Informed by the students’ voices (male and female), we worked to close the knowledge gap and reach people across a broader stratosphere with this life-saving education (parents, teachers, judges, healthcare providers etc.). This was developed through invaluable partnerships with local charities (including Raleigh International, Coalition for the Protection of Children, The Family Centre, Transitional Community Services, and Centre Against Abuse among others); engaging with the dedicated Hon Tinee Furbert JP, MP and Senator Lindsay Simmons; inviting award-winning keynote speakers to Bermuda to raise awareness; assisting with mandatory training of the new cohort of police recruits; submitting law reform suggestions, contributing to panels (local and international); and working tirelessly to keep the topic on the agenda.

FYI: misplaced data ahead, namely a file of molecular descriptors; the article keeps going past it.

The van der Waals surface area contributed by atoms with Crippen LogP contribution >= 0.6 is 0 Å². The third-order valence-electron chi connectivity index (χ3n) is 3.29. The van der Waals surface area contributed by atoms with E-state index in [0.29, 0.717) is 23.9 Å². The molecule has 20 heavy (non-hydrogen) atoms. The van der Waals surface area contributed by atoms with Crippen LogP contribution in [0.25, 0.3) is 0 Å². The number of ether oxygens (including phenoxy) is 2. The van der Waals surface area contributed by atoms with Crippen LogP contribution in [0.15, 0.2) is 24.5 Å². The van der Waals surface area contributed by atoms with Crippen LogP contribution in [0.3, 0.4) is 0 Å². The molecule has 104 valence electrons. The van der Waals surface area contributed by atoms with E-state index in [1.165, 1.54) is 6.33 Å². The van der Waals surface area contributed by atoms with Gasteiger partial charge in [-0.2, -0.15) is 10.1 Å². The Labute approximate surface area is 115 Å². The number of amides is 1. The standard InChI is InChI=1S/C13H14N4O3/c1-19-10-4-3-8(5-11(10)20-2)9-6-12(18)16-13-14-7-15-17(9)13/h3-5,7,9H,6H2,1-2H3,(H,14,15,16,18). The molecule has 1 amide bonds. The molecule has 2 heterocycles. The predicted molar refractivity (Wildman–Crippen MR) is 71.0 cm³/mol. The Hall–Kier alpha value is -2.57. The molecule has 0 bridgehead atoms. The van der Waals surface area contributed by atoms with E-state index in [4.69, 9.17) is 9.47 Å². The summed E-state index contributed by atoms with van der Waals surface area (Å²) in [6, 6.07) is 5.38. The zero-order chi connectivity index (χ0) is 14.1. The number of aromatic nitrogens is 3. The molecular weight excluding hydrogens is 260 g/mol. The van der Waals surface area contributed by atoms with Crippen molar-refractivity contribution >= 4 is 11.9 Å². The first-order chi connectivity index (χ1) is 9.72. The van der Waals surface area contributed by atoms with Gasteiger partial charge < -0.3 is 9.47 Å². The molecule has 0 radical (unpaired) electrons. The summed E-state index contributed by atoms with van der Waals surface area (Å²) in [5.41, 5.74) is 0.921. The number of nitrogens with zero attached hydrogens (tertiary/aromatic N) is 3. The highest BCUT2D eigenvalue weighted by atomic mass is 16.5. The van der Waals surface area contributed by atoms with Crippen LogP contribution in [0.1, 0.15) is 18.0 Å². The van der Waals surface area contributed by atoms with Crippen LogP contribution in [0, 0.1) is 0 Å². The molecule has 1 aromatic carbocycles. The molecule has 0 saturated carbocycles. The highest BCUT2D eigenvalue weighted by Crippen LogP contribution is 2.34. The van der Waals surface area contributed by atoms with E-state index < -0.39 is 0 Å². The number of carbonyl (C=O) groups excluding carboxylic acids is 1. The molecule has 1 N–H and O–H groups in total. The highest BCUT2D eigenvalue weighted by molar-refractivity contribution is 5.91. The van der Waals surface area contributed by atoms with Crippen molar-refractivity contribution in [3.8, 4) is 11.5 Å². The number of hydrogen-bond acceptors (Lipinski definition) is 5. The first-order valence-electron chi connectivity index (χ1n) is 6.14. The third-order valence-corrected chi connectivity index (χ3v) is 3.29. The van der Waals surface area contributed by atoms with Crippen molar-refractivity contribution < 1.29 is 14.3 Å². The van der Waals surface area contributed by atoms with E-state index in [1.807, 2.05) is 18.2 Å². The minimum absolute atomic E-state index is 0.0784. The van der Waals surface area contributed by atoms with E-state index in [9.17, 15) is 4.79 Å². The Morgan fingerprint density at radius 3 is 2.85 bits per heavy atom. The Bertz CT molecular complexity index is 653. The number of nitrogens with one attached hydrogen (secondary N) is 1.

Despite Incremental gains, V/S continued to feel gaslit and revictimised by the family court process.  This remains a tremendous impediment to guaranteeing their safety. UK data points provide that 58% of abuse cases end with retractions of complaints due to, inter alia, a lack of faith in the judicial process. Anecdotal evidence suggests that the statistics are more stunning in Bermuda.

I know this community is a small but proud one, and I know you care deeply about the reputation of this great Territory. Rule of law, transparency, accountability and good governance is and must be the foundations of a Territory’s reputation”.

Tammy richardson


The rule of law and protections of the (Bermuda) Constitution belong to each one of us and it takes all of us to demand adherence to it. 

My dad (Kenneth A Richardson CVO, CBE, JP) joined Government circa 1968 – the year the Bermuda Constitution came into force, political parties were starting to form and the labour movement began to gain momentum.  He ensured that my brother and I were grounded in knowledge of Bermuda’s history and the workings of the 3 branches of Government (the executive, the legislature, and the judiciary). On his passing, I discovered he had left his copy of the Constitution for me, it was well worn from handling, yellowed from age, and tabbed at Chapter V (the Judiciary).